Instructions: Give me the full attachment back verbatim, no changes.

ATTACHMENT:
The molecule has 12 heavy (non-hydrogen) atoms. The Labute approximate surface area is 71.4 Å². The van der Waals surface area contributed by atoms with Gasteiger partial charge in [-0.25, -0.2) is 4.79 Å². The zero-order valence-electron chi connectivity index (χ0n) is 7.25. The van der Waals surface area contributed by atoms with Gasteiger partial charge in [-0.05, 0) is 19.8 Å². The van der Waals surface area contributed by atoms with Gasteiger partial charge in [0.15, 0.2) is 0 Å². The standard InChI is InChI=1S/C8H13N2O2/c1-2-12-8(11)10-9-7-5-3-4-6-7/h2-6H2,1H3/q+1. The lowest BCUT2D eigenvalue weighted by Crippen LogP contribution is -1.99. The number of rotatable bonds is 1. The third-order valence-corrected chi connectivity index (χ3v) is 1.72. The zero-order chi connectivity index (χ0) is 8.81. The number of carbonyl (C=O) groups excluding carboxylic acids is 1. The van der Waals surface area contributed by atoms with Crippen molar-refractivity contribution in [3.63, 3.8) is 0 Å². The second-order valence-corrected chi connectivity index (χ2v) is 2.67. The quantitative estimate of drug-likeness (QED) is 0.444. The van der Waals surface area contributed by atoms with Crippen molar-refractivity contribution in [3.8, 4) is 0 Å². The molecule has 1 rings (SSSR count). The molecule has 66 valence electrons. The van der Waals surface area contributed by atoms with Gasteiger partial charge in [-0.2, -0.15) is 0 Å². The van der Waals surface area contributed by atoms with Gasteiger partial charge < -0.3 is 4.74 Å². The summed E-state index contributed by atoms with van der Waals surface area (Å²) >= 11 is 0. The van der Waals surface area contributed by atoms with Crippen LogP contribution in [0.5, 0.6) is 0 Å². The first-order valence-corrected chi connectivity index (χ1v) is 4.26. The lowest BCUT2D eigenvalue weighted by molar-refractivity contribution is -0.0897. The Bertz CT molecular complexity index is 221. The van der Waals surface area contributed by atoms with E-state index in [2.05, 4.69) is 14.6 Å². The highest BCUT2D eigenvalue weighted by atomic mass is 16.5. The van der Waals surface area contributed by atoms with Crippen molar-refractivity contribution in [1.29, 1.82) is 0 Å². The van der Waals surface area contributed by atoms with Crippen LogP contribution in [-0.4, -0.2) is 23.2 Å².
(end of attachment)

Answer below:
The molecule has 12 heavy (non-hydrogen) atoms. The Labute approximate surface area is 71.4 Å². The van der Waals surface area contributed by atoms with Gasteiger partial charge in [-0.25, -0.2) is 4.79 Å². The zero-order valence-electron chi connectivity index (χ0n) is 7.25. The van der Waals surface area contributed by atoms with Gasteiger partial charge in [-0.05, 0) is 19.8 Å². The van der Waals surface area contributed by atoms with Gasteiger partial charge in [0.15, 0.2) is 0 Å². The standard InChI is InChI=1S/C8H13N2O2/c1-2-12-8(11)10-9-7-5-3-4-6-7/h2-6H2,1H3/q+1. The lowest BCUT2D eigenvalue weighted by Crippen LogP contribution is -1.99. The number of rotatable bonds is 1. The third-order valence-corrected chi connectivity index (χ3v) is 1.72. The zero-order chi connectivity index (χ0) is 8.81. The number of carbonyl (C=O) groups excluding carboxylic acids is 1. The van der Waals surface area contributed by atoms with Crippen molar-refractivity contribution in [3.63, 3.8) is 0 Å². The second-order valence-corrected chi connectivity index (χ2v) is 2.67. The quantitative estimate of drug-likeness (QED) is 0.444. The van der Waals surface area contributed by atoms with Crippen molar-refractivity contribution in [3.8, 4) is 0 Å². The molecule has 1 rings (SSSR count). The molecule has 66 valence electrons. The van der Waals surface area contributed by atoms with Gasteiger partial charge in [-0.2, -0.15) is 0 Å². The van der Waals surface area contributed by atoms with Gasteiger partial charge < -0.3 is 4.74 Å². The summed E-state index contributed by atoms with van der Waals surface area (Å²) >= 11 is 0. The van der Waals surface area contributed by atoms with Crippen LogP contribution in [0.5, 0.6) is 0 Å². The first-order valence-corrected chi connectivity index (χ1v) is 4.26. The lowest BCUT2D eigenvalue weighted by molar-refractivity contribution is -0.0897. The Bertz CT molecular complexity index is 221. The van der Waals surface area contributed by atoms with E-state index in [2.05, 4.69) is 14.6 Å². The highest BCUT2D eigenvalue weighted by atomic mass is 16.5. The van der Waals surface area contributed by atoms with Crippen molar-refractivity contribution in [1.29, 1.82) is 0 Å². The van der Waals surface area contributed by atoms with Crippen LogP contribution in [-0.4, -0.2) is 23.2 Å².